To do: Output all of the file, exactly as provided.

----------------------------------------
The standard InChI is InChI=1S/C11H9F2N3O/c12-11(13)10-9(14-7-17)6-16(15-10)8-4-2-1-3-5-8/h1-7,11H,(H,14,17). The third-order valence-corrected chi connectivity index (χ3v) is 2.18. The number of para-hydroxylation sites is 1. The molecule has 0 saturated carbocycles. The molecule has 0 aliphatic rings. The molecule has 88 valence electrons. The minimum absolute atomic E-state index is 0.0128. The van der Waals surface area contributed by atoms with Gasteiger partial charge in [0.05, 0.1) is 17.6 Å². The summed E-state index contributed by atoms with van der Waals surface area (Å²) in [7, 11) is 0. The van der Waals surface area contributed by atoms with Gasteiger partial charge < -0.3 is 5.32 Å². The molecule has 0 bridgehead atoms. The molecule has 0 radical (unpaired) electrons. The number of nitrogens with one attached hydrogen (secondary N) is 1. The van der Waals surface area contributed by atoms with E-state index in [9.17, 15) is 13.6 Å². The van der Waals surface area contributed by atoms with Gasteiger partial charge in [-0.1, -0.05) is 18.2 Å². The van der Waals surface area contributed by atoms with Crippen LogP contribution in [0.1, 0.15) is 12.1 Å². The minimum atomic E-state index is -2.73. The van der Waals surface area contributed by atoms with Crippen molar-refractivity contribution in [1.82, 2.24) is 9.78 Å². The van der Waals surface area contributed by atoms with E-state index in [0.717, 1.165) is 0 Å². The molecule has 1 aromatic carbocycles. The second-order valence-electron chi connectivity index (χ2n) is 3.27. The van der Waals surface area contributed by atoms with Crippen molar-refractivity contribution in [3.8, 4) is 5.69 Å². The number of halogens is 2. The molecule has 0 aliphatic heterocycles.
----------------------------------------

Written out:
The standard InChI is InChI=1S/C11H9F2N3O/c12-11(13)10-9(14-7-17)6-16(15-10)8-4-2-1-3-5-8/h1-7,11H,(H,14,17). The third-order valence-corrected chi connectivity index (χ3v) is 2.18. The number of para-hydroxylation sites is 1. The molecule has 0 saturated carbocycles. The molecule has 0 aliphatic rings. The molecule has 88 valence electrons. The minimum absolute atomic E-state index is 0.0128. The van der Waals surface area contributed by atoms with Gasteiger partial charge in [0.05, 0.1) is 17.6 Å². The summed E-state index contributed by atoms with van der Waals surface area (Å²) in [7, 11) is 0. The van der Waals surface area contributed by atoms with Gasteiger partial charge < -0.3 is 5.32 Å². The molecule has 0 bridgehead atoms. The molecule has 0 radical (unpaired) electrons. The number of nitrogens with one attached hydrogen (secondary N) is 1. The van der Waals surface area contributed by atoms with E-state index in [9.17, 15) is 13.6 Å². The van der Waals surface area contributed by atoms with Gasteiger partial charge in [-0.1, -0.05) is 18.2 Å². The van der Waals surface area contributed by atoms with Crippen LogP contribution in [0.1, 0.15) is 12.1 Å². The minimum atomic E-state index is -2.73. The van der Waals surface area contributed by atoms with Crippen molar-refractivity contribution in [1.82, 2.24) is 9.78 Å². The van der Waals surface area contributed by atoms with E-state index in [0.717, 1.165) is 0 Å². The molecule has 1 aromatic carbocycles. The second-order valence-electron chi connectivity index (χ2n) is 3.27. The van der Waals surface area contributed by atoms with Crippen molar-refractivity contribution in [3.8, 4) is 5.69 Å². The number of halogens is 2. The molecule has 0 aliphatic heterocycles.